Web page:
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Full Version: The Etas and Euler Numbers of the 2Sinh Method
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What are the eta and Euler numbers of the 2sinh method?
It depends what eta means for you.
For me it is the point where a qualitative change happens:
When moving the base from below eta to above eta, \(b^x\) has two real fixed points (attracting and repelling), then one parabolic fixed point, and above eta two repelling complex conjugated fixed points.

When we look at 2sinh - or better \(b^x - b^{-x}\) the situation is a bit different. We have either 3 fixed points (attracting, repelling, attracting) or one fixed point (repelling) as this picture shows:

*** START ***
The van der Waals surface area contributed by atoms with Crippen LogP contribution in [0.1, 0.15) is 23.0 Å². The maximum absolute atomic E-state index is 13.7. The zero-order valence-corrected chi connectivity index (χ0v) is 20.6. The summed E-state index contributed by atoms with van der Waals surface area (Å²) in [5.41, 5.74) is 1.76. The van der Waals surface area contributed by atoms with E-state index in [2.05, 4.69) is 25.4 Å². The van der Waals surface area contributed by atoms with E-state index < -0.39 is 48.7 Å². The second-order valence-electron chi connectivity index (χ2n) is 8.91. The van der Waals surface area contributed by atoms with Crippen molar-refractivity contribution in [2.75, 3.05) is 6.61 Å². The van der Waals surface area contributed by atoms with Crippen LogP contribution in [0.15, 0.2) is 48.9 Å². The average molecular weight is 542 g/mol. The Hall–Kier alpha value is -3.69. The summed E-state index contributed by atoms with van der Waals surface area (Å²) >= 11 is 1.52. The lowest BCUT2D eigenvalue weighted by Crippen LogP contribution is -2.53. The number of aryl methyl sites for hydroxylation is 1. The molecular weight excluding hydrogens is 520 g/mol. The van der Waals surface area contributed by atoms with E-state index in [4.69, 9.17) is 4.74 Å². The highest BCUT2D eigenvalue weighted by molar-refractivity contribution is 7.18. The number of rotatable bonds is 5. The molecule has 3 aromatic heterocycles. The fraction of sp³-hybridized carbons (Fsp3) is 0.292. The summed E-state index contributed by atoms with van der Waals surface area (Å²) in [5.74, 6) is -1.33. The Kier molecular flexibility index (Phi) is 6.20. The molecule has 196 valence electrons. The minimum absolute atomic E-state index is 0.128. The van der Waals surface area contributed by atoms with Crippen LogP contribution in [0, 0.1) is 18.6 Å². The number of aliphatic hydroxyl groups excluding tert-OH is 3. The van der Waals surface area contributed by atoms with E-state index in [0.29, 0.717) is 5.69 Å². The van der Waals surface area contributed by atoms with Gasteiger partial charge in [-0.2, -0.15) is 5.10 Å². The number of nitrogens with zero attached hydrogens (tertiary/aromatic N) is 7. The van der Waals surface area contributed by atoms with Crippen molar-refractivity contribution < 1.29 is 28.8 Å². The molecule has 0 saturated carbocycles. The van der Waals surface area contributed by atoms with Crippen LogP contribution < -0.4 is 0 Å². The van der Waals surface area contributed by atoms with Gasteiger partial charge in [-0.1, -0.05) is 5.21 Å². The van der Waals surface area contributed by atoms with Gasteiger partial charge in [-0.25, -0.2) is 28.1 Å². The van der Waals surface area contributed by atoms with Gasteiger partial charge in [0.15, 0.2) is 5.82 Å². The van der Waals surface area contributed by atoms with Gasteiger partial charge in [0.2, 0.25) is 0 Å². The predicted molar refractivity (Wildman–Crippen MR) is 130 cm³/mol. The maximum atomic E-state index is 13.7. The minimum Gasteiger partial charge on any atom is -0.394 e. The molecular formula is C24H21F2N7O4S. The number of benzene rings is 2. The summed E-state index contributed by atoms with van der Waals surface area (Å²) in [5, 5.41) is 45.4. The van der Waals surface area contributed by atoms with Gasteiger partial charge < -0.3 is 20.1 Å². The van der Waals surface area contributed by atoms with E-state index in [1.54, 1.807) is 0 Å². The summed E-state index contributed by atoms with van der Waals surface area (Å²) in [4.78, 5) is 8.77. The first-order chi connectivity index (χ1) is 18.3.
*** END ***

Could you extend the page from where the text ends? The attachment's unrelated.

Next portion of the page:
[attachment=1772]
So the goal would be to find out at which base there is the change, i.e. having one parabolic fixed point.
The parabolic fixed point of \(f(x)=b^x - b^{-x}\) would where \(f'(x) = 0\) and we know already that it would be at \(x=0\).
\begin{align}
f'(x) = \ln(b)b^x+\ln(b)b^{-x} &= 1\\
f'(0) = \ln(b)+\ln(b) &= 1\\
b &= e^{1/2}
\end{align}
Which then looks like this:
[attachment=1773]
So \(b=e^{1/2}\) would be our "eta" for 2sinh. However the Euler number itself has not much to do with our reasoning on iterating functions, so that should stay untouched. Also eta as we have it, should not be touched though, otherwise we come into languague confusion if someone talks about this eta and another one talks about that eta.
Thank you for the reply, but what I was asking about is what is the largest real number x, such that if you used the 2sinh method to try calculate pentation base x, x pentated to the infinity would converge. And what would converge to.